We would not need any sort of pre-election agreement if we had AV. Thanks to Labour we do not have AV. Let us make that very clear – Labour is to blame for us not having AV because the near-silence or outright opposition to AV from all Labour people in the referendum doomed it to failure, as it could be presented as just a LibDem thing. Had Labour and the LibDems together been campaigning for AV, using the argument that it would have been a shift away from the situation that forced the present Tory-dominated coalition on us despite the Tories having only just over a third of the votes, “Yes to AV” would have won handsomely. So Labour having wrecked electoral reform then comes to us with a plan for an agreement which is only needed because of the electoral system. What an insult!

  • Stuart19th Jul ’12 – 10:17am……………………..@Jason – calm down, mate. Yes, I am more let down by Labour over Lords reform because Labour are supposd to believe in it. Yes, they voted for it at Second Reading, but that was just so they had something to tell their credulous followers; they knew that voting against the timetable would kill it. Yes, the Tories let us down too, but at least their rebels had the excuse of voting for what they actually believed in………….

    Sorry about that; the ‘????’ rather ran away with themselves. Labour don’t want to kill it; they want it ‘on their terms’
    and why not? It’s our coalition and, for Labour, every such problem is win-win.
    As for “the excuse of voting for what they actually believed in”…… I’d love to have been able to say that about our MPs.

  • Co-operation with Labour is tricky whilst they believe that colluding with the Tories to block Lords reform will force the Lib Dens to vote down the new boundaries. (Unfortunately, the boundaries do not seem to bother the Tory backbenchers enough so that they will back Lords reform either.)

  • paul barker 19th Jul '12 - 4:01pm

    I see another possibility –
    1st the far-left push labour into open civil war/tip labour into bankruptcy

    2nd labour MPs defect en-masse to the libdems, joined later by some moderate tories

    3rd libdems form a minority government.

    Its not very likely, just more likely than labour offering us anything worth having & meaning it.

  • Both the Tories and Labour are overwhelmingly most likely to lead us on with semi-promises, then renege as soon as possible. Labour did it fifteen years ago, the Tories are doing it now.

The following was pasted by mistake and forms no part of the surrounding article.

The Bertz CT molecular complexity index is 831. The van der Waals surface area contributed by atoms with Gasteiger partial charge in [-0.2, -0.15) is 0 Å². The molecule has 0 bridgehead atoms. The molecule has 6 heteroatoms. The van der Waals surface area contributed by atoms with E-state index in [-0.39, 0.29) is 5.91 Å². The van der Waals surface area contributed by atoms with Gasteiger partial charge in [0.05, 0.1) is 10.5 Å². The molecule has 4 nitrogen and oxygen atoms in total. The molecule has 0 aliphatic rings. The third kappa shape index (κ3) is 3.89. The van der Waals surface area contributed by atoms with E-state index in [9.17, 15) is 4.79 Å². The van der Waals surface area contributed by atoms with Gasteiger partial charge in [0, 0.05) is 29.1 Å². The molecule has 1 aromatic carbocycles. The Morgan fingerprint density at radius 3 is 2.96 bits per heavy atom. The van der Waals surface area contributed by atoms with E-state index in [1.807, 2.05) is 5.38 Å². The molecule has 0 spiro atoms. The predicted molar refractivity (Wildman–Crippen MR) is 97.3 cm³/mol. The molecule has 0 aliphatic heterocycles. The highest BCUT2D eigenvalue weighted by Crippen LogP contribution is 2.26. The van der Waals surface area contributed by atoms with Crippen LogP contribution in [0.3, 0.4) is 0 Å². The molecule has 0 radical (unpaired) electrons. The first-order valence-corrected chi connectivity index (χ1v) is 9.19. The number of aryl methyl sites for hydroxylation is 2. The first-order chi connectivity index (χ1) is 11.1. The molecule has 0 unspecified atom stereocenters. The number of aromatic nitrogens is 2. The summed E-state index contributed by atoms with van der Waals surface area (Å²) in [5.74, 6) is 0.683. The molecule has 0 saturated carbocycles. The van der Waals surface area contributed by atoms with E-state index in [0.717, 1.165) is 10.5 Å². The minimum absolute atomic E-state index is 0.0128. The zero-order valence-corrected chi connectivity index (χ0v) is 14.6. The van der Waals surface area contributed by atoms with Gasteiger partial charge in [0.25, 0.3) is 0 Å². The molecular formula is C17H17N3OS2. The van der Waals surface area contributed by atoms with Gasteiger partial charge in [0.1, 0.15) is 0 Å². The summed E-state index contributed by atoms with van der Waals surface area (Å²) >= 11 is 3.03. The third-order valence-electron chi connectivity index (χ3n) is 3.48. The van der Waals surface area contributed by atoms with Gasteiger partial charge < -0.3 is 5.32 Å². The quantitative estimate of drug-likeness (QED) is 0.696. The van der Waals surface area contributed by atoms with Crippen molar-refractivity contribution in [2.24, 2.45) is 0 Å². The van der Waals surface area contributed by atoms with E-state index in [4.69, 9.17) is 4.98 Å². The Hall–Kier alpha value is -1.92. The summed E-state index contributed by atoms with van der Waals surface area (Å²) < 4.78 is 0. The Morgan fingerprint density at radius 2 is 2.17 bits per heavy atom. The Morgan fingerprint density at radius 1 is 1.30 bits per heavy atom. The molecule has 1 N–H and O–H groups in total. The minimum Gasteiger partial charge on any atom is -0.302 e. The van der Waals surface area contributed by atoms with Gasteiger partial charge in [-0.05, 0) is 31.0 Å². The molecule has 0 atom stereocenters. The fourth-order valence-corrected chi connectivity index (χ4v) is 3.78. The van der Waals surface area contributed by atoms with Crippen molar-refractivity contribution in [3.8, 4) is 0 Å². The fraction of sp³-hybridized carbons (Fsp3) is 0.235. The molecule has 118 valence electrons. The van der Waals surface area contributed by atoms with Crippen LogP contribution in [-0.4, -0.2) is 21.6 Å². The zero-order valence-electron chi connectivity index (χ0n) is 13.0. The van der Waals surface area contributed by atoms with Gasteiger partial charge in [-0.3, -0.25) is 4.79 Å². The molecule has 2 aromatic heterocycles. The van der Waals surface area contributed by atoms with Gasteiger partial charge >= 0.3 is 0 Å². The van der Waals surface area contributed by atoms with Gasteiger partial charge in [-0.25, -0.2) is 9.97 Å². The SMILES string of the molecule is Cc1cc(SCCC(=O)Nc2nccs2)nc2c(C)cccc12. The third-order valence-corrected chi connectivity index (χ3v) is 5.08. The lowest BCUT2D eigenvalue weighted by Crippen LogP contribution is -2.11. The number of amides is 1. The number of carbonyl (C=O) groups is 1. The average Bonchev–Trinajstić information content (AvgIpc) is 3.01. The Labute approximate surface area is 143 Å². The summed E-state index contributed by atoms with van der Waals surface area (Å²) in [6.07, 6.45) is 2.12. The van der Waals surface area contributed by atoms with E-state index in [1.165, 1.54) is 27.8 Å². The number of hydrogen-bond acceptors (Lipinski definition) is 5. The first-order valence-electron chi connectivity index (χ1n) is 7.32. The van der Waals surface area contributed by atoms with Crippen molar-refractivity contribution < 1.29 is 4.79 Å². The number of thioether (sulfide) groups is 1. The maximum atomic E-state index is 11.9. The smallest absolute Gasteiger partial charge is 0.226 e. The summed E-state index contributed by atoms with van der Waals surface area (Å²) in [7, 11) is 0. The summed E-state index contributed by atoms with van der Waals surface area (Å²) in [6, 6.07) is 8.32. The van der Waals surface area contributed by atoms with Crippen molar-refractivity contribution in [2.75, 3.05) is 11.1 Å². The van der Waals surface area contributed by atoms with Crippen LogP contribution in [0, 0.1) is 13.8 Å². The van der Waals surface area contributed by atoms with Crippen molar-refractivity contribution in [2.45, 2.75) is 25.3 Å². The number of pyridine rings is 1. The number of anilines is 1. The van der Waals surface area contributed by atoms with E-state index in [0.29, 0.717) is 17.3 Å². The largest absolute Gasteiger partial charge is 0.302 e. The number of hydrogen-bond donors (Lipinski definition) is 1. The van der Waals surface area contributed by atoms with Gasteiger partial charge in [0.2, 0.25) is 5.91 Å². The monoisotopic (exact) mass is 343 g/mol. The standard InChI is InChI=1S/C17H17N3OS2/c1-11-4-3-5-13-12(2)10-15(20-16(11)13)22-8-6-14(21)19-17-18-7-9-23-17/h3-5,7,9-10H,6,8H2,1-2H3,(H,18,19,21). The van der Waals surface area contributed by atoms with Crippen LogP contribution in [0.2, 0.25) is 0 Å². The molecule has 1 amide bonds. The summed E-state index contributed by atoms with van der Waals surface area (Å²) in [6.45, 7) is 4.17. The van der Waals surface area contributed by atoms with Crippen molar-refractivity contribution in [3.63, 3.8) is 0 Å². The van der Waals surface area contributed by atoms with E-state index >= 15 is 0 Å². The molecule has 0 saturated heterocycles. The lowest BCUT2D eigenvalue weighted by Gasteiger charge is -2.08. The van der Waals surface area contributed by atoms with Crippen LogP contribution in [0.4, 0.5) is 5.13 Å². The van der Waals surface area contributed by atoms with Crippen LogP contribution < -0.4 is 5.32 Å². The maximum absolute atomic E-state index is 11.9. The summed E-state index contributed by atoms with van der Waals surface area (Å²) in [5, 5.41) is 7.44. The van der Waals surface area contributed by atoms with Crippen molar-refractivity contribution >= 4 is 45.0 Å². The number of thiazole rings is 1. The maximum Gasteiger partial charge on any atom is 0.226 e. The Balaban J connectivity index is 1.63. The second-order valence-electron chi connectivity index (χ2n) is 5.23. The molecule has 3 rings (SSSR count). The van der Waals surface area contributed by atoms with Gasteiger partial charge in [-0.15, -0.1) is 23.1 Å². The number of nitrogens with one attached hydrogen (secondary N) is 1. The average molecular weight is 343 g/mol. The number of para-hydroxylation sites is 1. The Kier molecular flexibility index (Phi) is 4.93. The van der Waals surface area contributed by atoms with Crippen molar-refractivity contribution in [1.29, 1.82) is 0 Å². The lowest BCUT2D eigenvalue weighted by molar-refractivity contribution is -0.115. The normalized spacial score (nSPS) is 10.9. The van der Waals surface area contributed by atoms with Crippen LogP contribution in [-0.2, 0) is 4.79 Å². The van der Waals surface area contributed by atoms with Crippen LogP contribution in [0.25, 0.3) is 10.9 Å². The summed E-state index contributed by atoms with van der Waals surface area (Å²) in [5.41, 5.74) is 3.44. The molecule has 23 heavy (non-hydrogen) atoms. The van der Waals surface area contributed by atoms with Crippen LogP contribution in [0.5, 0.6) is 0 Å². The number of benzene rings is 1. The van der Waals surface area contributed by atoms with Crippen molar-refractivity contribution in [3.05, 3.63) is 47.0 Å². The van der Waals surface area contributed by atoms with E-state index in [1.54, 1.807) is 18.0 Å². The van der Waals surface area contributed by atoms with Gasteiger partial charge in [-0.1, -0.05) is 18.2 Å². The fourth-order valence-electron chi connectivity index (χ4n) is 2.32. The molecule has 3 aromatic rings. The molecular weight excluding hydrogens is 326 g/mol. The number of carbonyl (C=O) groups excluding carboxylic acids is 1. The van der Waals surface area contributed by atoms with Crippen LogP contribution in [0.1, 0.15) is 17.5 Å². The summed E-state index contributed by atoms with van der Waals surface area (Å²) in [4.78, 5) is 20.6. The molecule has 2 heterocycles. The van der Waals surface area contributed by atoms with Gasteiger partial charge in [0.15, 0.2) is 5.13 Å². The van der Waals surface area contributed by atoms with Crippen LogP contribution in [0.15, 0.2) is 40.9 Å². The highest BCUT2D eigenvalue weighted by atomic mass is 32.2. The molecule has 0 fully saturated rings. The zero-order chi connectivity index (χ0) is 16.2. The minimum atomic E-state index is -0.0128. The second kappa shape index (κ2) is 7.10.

Blair was probably semi-sincere in his promises to Paddy Ashdown. Had he faced the choice between governing in alliance with the Lib Dems and staying in opposition, he would no doubt have chosen to govern. As it was, he won a landlside, so he went all quiet and left it to the Prescotts to pronounce the death of the Project. That’s as much sincerity as we can expect. Oh, and by the way, in case I haven’t mentioned this often enough, it would appear that the Tories are no better…

    Labour are tough and rough. The Tories are tough and rough. We need to be tougher.

  • Simon Hebditch 20th Jul '12 - 1:11pm

    There is no doubt that Lib Dems should be in discussion now with Labour about the potential outlines of a joint programme post the 2015 election. We should explore the possibility of such a programme if for no other reason than to provide a counterweight to the current Coalition. If the current arrangements collapsed before the election it will have been wise to at least undertake some joint policy work so as not to be caught short by circumstances.

    Of course, it will be difficult for both Labour and the Lib Dems. Both have their tribalists in equal measure. But we should not come out of the present coalition simply because we want to switch sides. The electorate will rightly punish us for that as well! Just one thought, Matthew, on love and marriage. I think there is considerable evidence that parts of our leadership didn’t simply react in 2010 to the arithmetic post election. Some, in leadership positions, wanted to shift the party to a realignment of the right and are more comfortable with a conservative leaning neo-liberal programme. For them it was a marriage for love not just convenience.